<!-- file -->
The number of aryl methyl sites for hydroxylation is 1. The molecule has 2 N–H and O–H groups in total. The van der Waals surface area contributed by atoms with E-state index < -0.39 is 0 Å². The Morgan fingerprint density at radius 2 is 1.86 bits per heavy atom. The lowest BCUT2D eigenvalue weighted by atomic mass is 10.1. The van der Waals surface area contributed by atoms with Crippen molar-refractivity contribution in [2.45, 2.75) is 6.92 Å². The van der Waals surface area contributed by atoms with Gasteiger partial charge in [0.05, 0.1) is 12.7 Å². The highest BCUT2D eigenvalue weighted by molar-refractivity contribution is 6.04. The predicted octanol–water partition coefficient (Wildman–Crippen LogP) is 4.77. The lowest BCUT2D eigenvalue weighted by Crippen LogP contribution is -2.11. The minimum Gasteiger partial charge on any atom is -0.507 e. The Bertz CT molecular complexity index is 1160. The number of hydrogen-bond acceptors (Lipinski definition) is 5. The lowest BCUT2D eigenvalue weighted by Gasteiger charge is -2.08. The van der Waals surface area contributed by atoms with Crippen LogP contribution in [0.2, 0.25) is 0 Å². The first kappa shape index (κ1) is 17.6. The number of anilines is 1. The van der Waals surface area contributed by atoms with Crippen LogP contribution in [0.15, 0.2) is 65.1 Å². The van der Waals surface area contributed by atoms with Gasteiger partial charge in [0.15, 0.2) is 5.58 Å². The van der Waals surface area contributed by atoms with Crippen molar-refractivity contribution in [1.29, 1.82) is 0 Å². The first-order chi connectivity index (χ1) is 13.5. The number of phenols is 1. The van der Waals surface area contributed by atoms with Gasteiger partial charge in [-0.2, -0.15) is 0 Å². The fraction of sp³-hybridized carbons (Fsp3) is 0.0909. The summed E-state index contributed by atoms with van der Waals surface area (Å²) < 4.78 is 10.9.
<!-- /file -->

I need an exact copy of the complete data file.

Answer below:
The number of aryl methyl sites for hydroxylation is 1. The molecule has 2 N–H and O–H groups in total. The van der Waals surface area contributed by atoms with E-state index < -0.39 is 0 Å². The Morgan fingerprint density at radius 2 is 1.86 bits per heavy atom. The lowest BCUT2D eigenvalue weighted by atomic mass is 10.1. The van der Waals surface area contributed by atoms with Crippen molar-refractivity contribution in [2.45, 2.75) is 6.92 Å². The van der Waals surface area contributed by atoms with Gasteiger partial charge in [0.05, 0.1) is 12.7 Å². The highest BCUT2D eigenvalue weighted by molar-refractivity contribution is 6.04. The predicted octanol–water partition coefficient (Wildman–Crippen LogP) is 4.77. The lowest BCUT2D eigenvalue weighted by Crippen LogP contribution is -2.11. The minimum Gasteiger partial charge on any atom is -0.507 e. The Bertz CT molecular complexity index is 1160. The number of hydrogen-bond acceptors (Lipinski definition) is 5. The lowest BCUT2D eigenvalue weighted by Gasteiger charge is -2.08. The van der Waals surface area contributed by atoms with Crippen LogP contribution in [0.2, 0.25) is 0 Å². The first kappa shape index (κ1) is 17.6. The number of anilines is 1. The van der Waals surface area contributed by atoms with Crippen LogP contribution in [0.15, 0.2) is 65.1 Å². The van der Waals surface area contributed by atoms with Gasteiger partial charge in [0.15, 0.2) is 5.58 Å². The van der Waals surface area contributed by atoms with Crippen molar-refractivity contribution in [1.29, 1.82) is 0 Å². The first-order chi connectivity index (χ1) is 13.5. The number of phenols is 1. The van der Waals surface area contributed by atoms with Gasteiger partial charge in [-0.2, -0.15) is 0 Å². The fraction of sp³-hybridized carbons (Fsp3) is 0.0909. The summed E-state index contributed by atoms with van der Waals surface area (Å²) < 4.78 is 10.9.